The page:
Hospice requests additional funds

Hospice intends to build a 2,476 square foot house to provide a home-like setting for its clients

A decision by council to hold off on providing funding to the Hospice Society may delay the ground breaking of a new Hospice House, according to city staff.

The Campbell River Hospice Society is asking the city to pay for servicing costs, as well as funds for building permit fees, and any development cost charges related to developing the property at 402 Evergreen Road, next to the new hospital.

Elle Brovold, the city’s property manager, said the Hospice project team has decided to go ahead with a future addition to the building which results in higher building permit fees and development cost charges.

Brovold said the new estimated building permit fee is $5,910 and the new estimated development cost charges are $17,729, which is an overall increase of $12,803 to city fees and charges from what was originally quoted.

Brovold said Hospice has asked that the city cover those fees as well as $65,500 in servicing costs which is more than anticipated due to the existing soil conditions, the fact services will have to be realigned to be on an angle, and due to significant infrastructure in the roadway.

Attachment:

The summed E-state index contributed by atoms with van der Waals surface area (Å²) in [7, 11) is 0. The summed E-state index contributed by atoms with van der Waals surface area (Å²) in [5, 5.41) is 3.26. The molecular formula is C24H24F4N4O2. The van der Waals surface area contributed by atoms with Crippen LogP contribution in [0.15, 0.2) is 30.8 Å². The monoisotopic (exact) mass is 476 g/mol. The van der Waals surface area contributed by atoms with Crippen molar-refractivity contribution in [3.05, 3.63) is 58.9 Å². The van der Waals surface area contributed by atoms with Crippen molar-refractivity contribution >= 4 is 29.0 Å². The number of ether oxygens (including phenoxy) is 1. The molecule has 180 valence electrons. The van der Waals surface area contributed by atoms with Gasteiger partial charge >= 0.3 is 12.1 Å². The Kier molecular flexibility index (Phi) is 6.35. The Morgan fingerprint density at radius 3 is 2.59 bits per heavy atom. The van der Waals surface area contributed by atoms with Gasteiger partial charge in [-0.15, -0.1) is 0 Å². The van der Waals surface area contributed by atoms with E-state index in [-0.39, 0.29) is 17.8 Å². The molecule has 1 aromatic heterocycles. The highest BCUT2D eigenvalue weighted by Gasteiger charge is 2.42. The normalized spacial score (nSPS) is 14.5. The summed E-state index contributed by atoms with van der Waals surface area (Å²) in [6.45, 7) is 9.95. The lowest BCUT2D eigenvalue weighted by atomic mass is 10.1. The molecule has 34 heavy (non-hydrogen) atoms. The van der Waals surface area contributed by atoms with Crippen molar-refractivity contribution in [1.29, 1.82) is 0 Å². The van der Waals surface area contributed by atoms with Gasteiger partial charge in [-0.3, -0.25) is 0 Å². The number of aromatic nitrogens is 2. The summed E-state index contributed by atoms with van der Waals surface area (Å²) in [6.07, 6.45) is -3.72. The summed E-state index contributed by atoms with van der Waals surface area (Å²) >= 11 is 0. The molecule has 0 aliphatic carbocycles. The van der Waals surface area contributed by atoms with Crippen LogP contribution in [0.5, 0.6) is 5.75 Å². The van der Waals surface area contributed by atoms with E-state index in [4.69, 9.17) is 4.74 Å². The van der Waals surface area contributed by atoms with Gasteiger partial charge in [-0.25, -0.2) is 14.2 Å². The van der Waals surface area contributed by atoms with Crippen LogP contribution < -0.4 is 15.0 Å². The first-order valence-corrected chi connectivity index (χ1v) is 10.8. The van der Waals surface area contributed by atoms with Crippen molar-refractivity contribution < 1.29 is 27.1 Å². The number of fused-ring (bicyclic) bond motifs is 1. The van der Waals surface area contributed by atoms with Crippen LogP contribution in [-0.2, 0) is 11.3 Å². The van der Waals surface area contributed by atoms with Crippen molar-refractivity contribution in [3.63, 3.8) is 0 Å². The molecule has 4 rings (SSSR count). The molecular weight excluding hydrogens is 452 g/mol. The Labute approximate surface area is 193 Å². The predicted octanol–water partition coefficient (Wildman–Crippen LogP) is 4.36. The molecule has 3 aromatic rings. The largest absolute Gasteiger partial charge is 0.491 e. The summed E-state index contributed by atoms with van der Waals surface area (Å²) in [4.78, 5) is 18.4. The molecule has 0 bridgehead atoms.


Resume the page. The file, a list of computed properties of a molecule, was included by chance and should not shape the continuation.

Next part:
At the Nov. 23 council meeting, Coun. Larry Samson said he wanted to defer a decision on funding until the 2016 budget deliberations which get underway on Monday.

“I just think it’s a significant amount of money, it’s not going to hold anything up,” Samson said.

But Brovold disagreed, saying that the property requires subdividing before construction on the Hospice House can begin. Before the city can approve a subdivision, however, there needs to be servicing provided to the property. The problem, said Brovold, is Hospice does not have the money to pay for the servicing.

“Currently Hospice does not have the funds to secure this servicing to happen without the additional funding from council,” Brovold said. “So if it were to not be approved tonight it would hold up the subdivision and I believe Hospice was wanting to break ground in December so it could potentially delay their timing.”

Once all the permits are approved, Hospice intends to build a 2,476 square foot house to provide a home-like setting for its clients. The facility will be constructed with an addition to possibly house end-of-life beds pending an agreement with Island Health.

The property for the house was donated to Hospice by the city. The property is valued at $194,011 and council agreed earlier this year to provide Hospice with a $43,016 grant to cover the original costs of permits, fees and development cost charges.

Last week, council was hesitant to give the Hospice Society more without first seeing what its budget for next year will look like. In a narrow, three-to-three vote, with Adams and councillors Michele Babchuk and Ron Kerr opposed, council decided to wait until next week’s budget planning to make a decision on providing more funding.